Hyperthyroidism: Excessive secretion of thyroxine can bring on many of the following symptoms: weight loss, extreme nervousness, tremors of the hands or body, protruding eyeballs, an elevated basal metabolism rate (BMR) and in the extreme diffused toxic goiter (Grave's disease). In borderline cases of hyperthyroidism there may be sudden sweating, rapid heart beating for no apparent reason (tachycardia) and fever. In some cases insomnia also occurs.
Women are more susceptible to hyperthyroidism than men. During pregnancy the endocrine system adjusts for the fetus. Afterward the shock of the birth throws the system out of kilter, what is known as postpartum blues. The glands try to restabilize and normalize their functions for a woman without a baby, but that metabolic balance is frequently never attained. After pregnancy many women suddenly gain weight and can't lose it. Moreover, their hair loses its natural gloss and becomes dry and brittle, symptoms of glandular disorders.
The birth control pill can also adversely influence the endocrine system, bringing on damage to the pancreas, sudden hypoglycemia and hyperthyroidism. Weight gain is normal for a woman taking birth control pills, which appear to upset the balance of the thyroid gland.
There are various tests to determine hyperthyroidism, but the most common one is the T-3, T-4, T-7 test, a simple blood test that can determine the levels of the two hormones in the thyroid.
Hypothyroidism: This condition is usually characterized by a gain in weight and fatigue. Constipation and subnormal temperatures are other signals. Hair may become dry and brittle; skin, excessively dry and flaky. Since the basal metabolism rate is lowered, the pulse may slow and low blood pressure may occur. Sluggishness of all functions will eventually ensue, and muscular activity will become depressed. Other symptoms include sensitivity to cold, inducing a person to wear more clothes, sluggish nerve reflexes and a general thickening of the skin. The outer third of each eyebrow may become hairless. And there can be a decrease of bone marrow and the beginning of anemia.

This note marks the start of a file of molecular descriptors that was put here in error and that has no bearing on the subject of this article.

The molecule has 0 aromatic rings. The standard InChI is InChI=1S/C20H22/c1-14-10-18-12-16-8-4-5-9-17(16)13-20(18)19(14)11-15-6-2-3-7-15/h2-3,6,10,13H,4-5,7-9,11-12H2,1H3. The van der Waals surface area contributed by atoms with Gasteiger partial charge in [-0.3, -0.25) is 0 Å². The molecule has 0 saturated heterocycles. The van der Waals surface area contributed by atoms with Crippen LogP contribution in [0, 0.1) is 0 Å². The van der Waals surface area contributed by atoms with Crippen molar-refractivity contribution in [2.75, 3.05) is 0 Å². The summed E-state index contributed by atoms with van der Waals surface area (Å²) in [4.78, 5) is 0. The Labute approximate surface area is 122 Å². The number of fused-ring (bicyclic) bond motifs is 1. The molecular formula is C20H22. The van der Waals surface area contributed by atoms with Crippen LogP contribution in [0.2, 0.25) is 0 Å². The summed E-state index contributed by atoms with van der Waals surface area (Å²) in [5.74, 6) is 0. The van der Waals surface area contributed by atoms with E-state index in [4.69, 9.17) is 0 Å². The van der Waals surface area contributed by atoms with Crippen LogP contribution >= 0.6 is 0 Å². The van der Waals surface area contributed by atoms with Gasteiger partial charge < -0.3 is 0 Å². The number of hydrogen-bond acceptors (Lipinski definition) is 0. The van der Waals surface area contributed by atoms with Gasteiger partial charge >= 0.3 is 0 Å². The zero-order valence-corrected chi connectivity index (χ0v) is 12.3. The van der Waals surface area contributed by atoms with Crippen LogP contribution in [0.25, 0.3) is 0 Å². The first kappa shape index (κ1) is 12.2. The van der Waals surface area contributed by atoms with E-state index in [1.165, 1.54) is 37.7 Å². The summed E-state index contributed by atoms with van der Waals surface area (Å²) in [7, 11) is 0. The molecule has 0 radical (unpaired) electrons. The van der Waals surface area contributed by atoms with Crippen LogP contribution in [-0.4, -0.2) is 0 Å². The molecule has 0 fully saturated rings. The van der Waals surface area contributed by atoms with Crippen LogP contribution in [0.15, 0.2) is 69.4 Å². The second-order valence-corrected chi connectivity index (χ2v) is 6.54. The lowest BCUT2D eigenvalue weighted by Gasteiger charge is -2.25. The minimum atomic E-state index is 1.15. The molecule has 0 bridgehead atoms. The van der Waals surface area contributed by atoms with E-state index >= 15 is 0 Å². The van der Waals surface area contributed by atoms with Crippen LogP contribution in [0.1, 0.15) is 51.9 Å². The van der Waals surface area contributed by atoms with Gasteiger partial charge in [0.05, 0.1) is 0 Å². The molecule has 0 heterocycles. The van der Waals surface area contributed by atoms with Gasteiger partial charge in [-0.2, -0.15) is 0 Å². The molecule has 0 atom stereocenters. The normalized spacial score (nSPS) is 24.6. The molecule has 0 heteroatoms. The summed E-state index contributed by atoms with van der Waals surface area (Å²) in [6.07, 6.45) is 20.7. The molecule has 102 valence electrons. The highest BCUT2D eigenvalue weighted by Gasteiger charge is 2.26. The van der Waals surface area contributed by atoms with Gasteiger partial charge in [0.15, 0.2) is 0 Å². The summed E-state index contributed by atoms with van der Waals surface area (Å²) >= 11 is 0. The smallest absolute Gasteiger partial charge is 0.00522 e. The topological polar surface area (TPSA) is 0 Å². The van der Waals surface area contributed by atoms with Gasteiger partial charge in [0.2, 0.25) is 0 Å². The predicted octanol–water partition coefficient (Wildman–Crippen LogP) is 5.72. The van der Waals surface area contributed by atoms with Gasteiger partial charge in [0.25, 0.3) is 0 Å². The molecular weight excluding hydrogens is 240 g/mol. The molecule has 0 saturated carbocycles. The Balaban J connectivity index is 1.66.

Hypothyroidism in an adult, if not caught and controlled in time, is called myxedema. In some cases, because of an inborn metabolic error, the body will produce antibodies to destroy the thyroid secretions, accounting for many heretofore unexplained cases of spontaneous myxedema.
Hypothyroidism in infants manifests as cretinism, usually caused because a mother suffers a deficiency of iodine during pregnancy. (Other genetic factors may be involved.) If undetected, cretinism will permanently render an infant mentally disabled and physically handicapped within six months to a year. For that reason it is imperative that a pregnant woman known to have a hypothyroid condition consult her doctor so that the fetus's thyroid will not suffer because of the mother's insufficiency. As I've indicated, in Canada every infant receives a blood test a few days after birth to determine if cretinism exists.
There are different tests for determining whether or not the thyroid is slow-functioning. The serum TSH test is one of the best. It is also helpful in differentiating between primary and secondary hypothyroidism: a normal serum level of TSH excludes primary hypothyroidism. But if the hypothalamus is suspect of triggering the problem in the thyroid, advance tests are indicated.
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Once your pregnancy is over and done with, your baby is happily in your arms, and youre headed back home from the hospital, youll begin to realize that things have only just begun. Over the next few days, weeks, and months, youre going to increasingly notice that your entire life has changed in more ways than you could ever imagine.